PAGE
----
Oman LNG back in top gear
The start of production from a giant onshore gasfield in September has given a boost to the country's liquefied natural gas sector
The Khazzan gas project, operated by BP, will produce 1.5bn cubic feet a day when the first two phases are on stream, equivalent to 40% of Oman's gas supply. One of the first companies to feel the benefit has been Oman LNG. Chief executive Harib al-Kitani, told Petroleum Economist on the sidelines of its Awards 2017 ceremony in London that "our three trains are now almost at full capacity of 10.5m tonnes a year. This is a great improvement compared to recent years-we'd been running the plant at 75% capacity. But from September we received more production from the upstream".
The Omani government allocates OLNG supplies from a number of Omani gasfields. Over recent years, fast-rising domestic gas demand has forced the government to hold back some of the allocations for LNG exports, thus the drop in output. Now, OLNG is receiving extra supplies direct from Khazzan. This is "topping up from production from the upstream and enabling us almost to reach capacity", Kitani said.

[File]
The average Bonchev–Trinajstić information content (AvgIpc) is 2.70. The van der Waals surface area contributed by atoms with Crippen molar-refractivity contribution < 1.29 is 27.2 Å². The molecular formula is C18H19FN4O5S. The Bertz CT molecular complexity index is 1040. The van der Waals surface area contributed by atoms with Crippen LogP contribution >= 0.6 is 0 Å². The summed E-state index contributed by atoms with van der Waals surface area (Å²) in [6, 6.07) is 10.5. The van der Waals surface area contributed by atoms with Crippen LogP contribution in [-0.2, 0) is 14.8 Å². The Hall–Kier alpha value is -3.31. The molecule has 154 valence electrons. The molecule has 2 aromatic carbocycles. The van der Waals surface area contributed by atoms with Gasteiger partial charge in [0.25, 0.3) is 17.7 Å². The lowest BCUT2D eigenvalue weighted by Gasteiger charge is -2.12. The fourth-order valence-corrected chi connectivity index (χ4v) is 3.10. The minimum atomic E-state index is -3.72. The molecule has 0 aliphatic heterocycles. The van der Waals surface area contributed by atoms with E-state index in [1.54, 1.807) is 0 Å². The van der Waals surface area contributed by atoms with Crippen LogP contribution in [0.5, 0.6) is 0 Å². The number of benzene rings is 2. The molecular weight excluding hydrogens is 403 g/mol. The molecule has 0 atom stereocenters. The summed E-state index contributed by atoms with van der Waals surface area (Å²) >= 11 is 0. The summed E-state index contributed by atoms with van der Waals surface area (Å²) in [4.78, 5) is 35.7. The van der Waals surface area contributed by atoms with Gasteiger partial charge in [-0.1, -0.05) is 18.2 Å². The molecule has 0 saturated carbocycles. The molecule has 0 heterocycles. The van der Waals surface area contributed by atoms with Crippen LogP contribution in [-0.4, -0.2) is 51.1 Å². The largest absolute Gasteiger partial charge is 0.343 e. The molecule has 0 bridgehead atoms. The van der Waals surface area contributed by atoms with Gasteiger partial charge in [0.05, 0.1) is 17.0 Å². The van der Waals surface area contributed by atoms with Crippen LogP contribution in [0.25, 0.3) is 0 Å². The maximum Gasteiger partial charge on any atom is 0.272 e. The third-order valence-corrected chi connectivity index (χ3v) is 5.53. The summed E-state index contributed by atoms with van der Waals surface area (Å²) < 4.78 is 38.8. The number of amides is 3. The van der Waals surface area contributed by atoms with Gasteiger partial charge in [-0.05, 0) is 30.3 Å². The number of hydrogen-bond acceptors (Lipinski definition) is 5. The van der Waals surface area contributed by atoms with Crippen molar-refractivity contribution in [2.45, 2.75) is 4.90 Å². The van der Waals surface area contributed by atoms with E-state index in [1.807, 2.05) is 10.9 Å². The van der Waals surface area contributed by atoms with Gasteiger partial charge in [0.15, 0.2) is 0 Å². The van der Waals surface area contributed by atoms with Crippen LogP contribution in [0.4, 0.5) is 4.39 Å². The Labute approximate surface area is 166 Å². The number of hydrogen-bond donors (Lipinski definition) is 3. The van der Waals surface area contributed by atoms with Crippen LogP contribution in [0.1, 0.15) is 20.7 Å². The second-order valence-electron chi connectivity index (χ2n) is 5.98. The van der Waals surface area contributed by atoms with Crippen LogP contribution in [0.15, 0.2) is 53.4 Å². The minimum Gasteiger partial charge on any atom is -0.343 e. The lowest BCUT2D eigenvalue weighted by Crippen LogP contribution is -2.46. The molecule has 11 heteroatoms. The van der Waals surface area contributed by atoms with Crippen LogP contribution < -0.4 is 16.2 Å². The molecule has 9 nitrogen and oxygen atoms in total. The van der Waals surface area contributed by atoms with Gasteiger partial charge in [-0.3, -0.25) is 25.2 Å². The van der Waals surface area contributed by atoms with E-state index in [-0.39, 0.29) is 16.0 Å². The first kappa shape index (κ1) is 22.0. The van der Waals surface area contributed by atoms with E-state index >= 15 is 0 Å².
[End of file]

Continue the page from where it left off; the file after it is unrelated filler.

So, after a few bumpy years, which saw the company's revenue decline, the prospects are much brighter. "Financially, 2017 wasn't bad, better than 2016," the OLNG chief executive said. "But 2018 will be a full year of full production. So it will be a boost for our finances as well."
In the period when OLNG's three liquefaction trains at Balhaf on the Indian Ocean coast were operating below capacity, Oman began talks with Iran with the aim of importing gas via a pipeline from there. The gas would then be liquefied by OLNG for export. Kitani said the issue was one between the two governments. OLNG wasn't involved in the discussions because it's role would only be to liquefy the gas.
But with Oman's output back at capacity, would it be able to handle the Iranian gas? "At the moment, no," Kitani said. "Because we're committed to the new gas from Khazzan until 2025. After 2025 there'll be capacity." In the event that the deal goes ahead sooner, "the government will have to re-juggle which gas they use for what. They could pull some gas out and use Iranian gas, or use that for something else".
In any event, Khazzan has proved to be a timely project, and for now OLNG has nothing to worry about. "The government has found more gas, we're filling up the plant and everything's fine," Kitani said.